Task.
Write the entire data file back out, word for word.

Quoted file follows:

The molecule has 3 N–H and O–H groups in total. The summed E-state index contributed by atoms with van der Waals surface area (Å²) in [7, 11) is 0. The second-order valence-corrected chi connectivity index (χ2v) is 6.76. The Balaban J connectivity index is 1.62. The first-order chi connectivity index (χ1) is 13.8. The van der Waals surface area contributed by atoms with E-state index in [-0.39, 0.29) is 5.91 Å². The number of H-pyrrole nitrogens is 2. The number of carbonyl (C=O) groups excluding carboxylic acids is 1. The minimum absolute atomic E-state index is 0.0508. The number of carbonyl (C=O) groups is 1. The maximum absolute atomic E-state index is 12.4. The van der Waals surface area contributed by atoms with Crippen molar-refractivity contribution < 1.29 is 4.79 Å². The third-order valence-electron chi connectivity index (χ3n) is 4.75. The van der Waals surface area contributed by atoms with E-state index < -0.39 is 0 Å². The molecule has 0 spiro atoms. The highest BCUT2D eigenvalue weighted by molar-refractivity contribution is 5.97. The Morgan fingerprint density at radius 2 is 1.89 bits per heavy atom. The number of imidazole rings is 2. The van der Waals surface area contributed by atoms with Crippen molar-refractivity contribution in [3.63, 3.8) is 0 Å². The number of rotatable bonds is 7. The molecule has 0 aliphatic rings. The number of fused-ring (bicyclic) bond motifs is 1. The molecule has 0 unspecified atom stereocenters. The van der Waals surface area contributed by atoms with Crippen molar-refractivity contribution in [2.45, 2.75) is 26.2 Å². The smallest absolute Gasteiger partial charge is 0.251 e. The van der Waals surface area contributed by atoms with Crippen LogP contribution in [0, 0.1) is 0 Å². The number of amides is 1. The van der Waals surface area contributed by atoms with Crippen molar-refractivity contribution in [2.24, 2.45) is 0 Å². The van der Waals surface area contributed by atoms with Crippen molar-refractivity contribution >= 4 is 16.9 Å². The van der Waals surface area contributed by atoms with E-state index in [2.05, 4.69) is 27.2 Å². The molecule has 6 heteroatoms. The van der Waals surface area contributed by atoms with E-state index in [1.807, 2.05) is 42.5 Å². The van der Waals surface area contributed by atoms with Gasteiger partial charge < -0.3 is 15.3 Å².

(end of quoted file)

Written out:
The molecule has 3 N–H and O–H groups in total. The summed E-state index contributed by atoms with van der Waals surface area (Å²) in [7, 11) is 0. The second-order valence-corrected chi connectivity index (χ2v) is 6.76. The Balaban J connectivity index is 1.62. The first-order chi connectivity index (χ1) is 13.8. The van der Waals surface area contributed by atoms with E-state index in [-0.39, 0.29) is 5.91 Å². The number of H-pyrrole nitrogens is 2. The number of carbonyl (C=O) groups excluding carboxylic acids is 1. The minimum absolute atomic E-state index is 0.0508. The number of carbonyl (C=O) groups is 1. The maximum absolute atomic E-state index is 12.4. The van der Waals surface area contributed by atoms with Crippen molar-refractivity contribution < 1.29 is 4.79 Å². The third-order valence-electron chi connectivity index (χ3n) is 4.75. The van der Waals surface area contributed by atoms with E-state index < -0.39 is 0 Å². The molecule has 0 spiro atoms. The highest BCUT2D eigenvalue weighted by molar-refractivity contribution is 5.97. The Morgan fingerprint density at radius 2 is 1.89 bits per heavy atom. The number of imidazole rings is 2. The van der Waals surface area contributed by atoms with Crippen molar-refractivity contribution in [3.63, 3.8) is 0 Å². The number of rotatable bonds is 7. The molecule has 0 aliphatic rings. The number of fused-ring (bicyclic) bond motifs is 1. The molecule has 0 unspecified atom stereocenters. The van der Waals surface area contributed by atoms with Crippen molar-refractivity contribution in [2.45, 2.75) is 26.2 Å². The smallest absolute Gasteiger partial charge is 0.251 e. The van der Waals surface area contributed by atoms with Crippen LogP contribution in [0, 0.1) is 0 Å². The number of amides is 1. The van der Waals surface area contributed by atoms with Crippen molar-refractivity contribution in [2.24, 2.45) is 0 Å². The van der Waals surface area contributed by atoms with Crippen molar-refractivity contribution >= 4 is 16.9 Å². The van der Waals surface area contributed by atoms with E-state index in [2.05, 4.69) is 27.2 Å². The molecule has 6 heteroatoms. The van der Waals surface area contributed by atoms with E-state index in [1.807, 2.05) is 42.5 Å². The van der Waals surface area contributed by atoms with Gasteiger partial charge < -0.3 is 15.3 Å².